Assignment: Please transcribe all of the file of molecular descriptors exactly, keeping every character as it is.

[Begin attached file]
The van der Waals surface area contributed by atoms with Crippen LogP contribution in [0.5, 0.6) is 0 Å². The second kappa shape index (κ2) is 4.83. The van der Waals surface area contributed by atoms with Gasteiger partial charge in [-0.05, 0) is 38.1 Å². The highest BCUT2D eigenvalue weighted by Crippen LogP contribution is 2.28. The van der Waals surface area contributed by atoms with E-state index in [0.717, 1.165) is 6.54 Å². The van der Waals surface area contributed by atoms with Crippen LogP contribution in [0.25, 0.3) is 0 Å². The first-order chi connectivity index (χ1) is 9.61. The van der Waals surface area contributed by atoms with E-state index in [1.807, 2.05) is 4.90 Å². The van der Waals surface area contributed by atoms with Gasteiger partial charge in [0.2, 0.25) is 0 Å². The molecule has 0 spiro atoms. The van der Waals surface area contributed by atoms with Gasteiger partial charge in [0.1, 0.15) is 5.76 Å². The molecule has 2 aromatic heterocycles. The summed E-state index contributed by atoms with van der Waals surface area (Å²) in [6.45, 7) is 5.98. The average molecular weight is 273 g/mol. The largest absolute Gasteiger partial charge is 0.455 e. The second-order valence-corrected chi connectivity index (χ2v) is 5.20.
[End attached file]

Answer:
The van der Waals surface area contributed by atoms with Crippen LogP contribution in [0.5, 0.6) is 0 Å². The second kappa shape index (κ2) is 4.83. The van der Waals surface area contributed by atoms with Gasteiger partial charge in [-0.05, 0) is 38.1 Å². The highest BCUT2D eigenvalue weighted by Crippen LogP contribution is 2.28. The van der Waals surface area contributed by atoms with E-state index in [0.717, 1.165) is 6.54 Å². The van der Waals surface area contributed by atoms with Crippen LogP contribution in [0.25, 0.3) is 0 Å². The first-order chi connectivity index (χ1) is 9.61. The van der Waals surface area contributed by atoms with E-state index in [1.807, 2.05) is 4.90 Å². The van der Waals surface area contributed by atoms with Gasteiger partial charge in [0.2, 0.25) is 0 Å². The molecule has 0 spiro atoms. The van der Waals surface area contributed by atoms with Gasteiger partial charge in [0.1, 0.15) is 5.76 Å². The molecule has 2 aromatic heterocycles. The summed E-state index contributed by atoms with van der Waals surface area (Å²) in [6.45, 7) is 5.98. The average molecular weight is 273 g/mol. The largest absolute Gasteiger partial charge is 0.455 e. The second-order valence-corrected chi connectivity index (χ2v) is 5.20.